KATY ALLEN: When you first get the dog so that when you bring it home and the next morning everybody leaves for school and work and nobody shows up again till six in the evening and that dog especially if you got it from the shelter has no idea anybody's coming back again so if you come home to a destroyed house full of dog poop you kind of for asking for it.
MAUREEN CAVANAUGH: And Carol, how do you keep the dog if your dog loves to curl up in a little doggie bed and sleep all day that's great but we both know that lots of dogs do not.
CAROL HARRIS: It's important to remember the you can't just get up in the morning and get ready to work and leave. You have to exercise your dog to feed your dog play with your dog exercise your dog meet the dogs needs prior to leaving which means getting up an hour earlier or two hours earlier depending on the dog and making sure that they've had those needs met. Sometimes you might want to ask a neighbor or friend, licensed pet sitter to come in in the middle of the day and take the dog for a walk and given an opportunity to eliminate and have some human companionship. The other thing is, you can provide mental stimulus for your dog while you are gone. A lot of dogs like the radio, a lot of dogs like TV. Some dogs are very specific about the types of music they like. Some a country western, semi classical.
KATY ALLEN: No, not country-western.
CAROL HARRIS: Yes indeed country-western. Some things you can do you can provide them with filled songs, stuffed chilies that they can work on for a while while you are gone and that gives some entertainment value. You can do interactive toys that gives them something to entertain themselves with while you are gone.
MAUREEN CAVANAUGH: Katy you mentioned the term separation anxiety. Is that an advanced form of a dog being upset when you leave the house?
KATY ALLEN: Yes, it's not just when you leave, once you are gone and it's alone, they are scared. They are very anxious and scared and fearful and it can be an absolutely miserable time for them and a lot of them will sort of redirect that and they will be maybe distraction in the house, or they don't go outside and they have defecated or Pete all over the best couch or something, so it is a big problem. It's one of the leading causes of animals getting put to sleep.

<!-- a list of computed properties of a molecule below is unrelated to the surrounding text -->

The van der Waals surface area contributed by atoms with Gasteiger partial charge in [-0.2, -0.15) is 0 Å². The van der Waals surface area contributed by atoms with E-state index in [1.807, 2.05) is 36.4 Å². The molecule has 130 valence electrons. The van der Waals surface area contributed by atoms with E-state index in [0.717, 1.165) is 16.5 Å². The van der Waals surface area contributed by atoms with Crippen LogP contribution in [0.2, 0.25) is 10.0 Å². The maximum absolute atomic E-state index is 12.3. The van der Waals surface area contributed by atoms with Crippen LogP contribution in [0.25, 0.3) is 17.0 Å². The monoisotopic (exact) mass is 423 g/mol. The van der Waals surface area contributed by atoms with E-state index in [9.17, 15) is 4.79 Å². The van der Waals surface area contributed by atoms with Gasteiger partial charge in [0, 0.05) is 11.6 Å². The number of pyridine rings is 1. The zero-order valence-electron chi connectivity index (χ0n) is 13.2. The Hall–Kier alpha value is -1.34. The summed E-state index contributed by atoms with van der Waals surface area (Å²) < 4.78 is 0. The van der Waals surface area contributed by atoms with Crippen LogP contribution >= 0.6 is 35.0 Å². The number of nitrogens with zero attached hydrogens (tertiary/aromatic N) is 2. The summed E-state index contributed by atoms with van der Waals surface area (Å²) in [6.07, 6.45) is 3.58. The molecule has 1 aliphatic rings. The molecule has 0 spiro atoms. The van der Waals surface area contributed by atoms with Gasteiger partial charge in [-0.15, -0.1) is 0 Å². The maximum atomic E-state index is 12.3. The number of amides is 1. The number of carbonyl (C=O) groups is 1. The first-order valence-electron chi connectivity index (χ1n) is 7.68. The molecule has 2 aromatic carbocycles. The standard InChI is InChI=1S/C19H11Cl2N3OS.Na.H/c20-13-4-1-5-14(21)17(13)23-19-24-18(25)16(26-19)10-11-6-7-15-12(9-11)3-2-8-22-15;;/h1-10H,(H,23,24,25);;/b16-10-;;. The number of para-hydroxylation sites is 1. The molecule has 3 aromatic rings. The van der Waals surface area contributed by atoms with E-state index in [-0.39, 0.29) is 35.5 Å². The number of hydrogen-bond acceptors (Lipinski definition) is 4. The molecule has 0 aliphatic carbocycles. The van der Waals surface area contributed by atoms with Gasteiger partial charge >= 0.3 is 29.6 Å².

MAUREEN CAVANAUGH: Oh my.
KATY ALLEN: That's why it's so important to know your limitations. If getting out of bed in time to barely make it to work is where you are now there's no way you're going to get up an hour and a half earlier to deal with your dogs need so don't get a big dog that will need a long walk, get a. So it's important to note that say don't set yourself up for failure and maybe the dog will have a chance at a home where it would've worked out.
MAUREEN CAVANAUGH: Is there a way to treat separation anxiety?
KATY ALLEN: There is potential a lot of time and effort and no small amount of money.
CAROL HARRIS: It takes behavior modification as well as oftentimes medications overtakes the work of your veterinarian in conjunction with good behavior specialist.
MAUREEN CAVANAUGH: We hear a lot about doggie daycare these days places where you can go if you are afraid to leave your dog alone or if your dog doesn't like being left alone you can bring it to a place that they will, you know, take care of the dog and let it run around and so forth. What you think about that, Carol?
CAROL HARRIS: I think they are great but you need to do due diligence just as you would with a child going into a school you need to do the same thing with your dog going into a daycare. There are very good daycares out there and very poor daycares. You need to look at the training of the staff, you need to look at the ratio of the dogs to the staff, how many dogs is one person watching, what is the training for breaking up fights, for stopping bullying, for encouraging program play. You need to look into whether the dogs have rest periods or whether it is a free-for-all for eight hours, you need to look at are the dogs allowed to eliminate in any area where they are at or are they taken to an outside area.
MAUREEN CAVANAUGH: Which is best, outside?
CAROL HARRIS: Outside is best because we teach them to eliminate inside that teaches them to eliminate inside.
MAUREEN CAVANAUGH: And I wonder, Katy, are the doggie day care places are they generally pretty expensive?
KATY ALLEN: They're fairly expensive, if you do it five days a week you could be spending $30 a day maybe.
CAROL HARRIS: Sometimes upwards of $45 a day.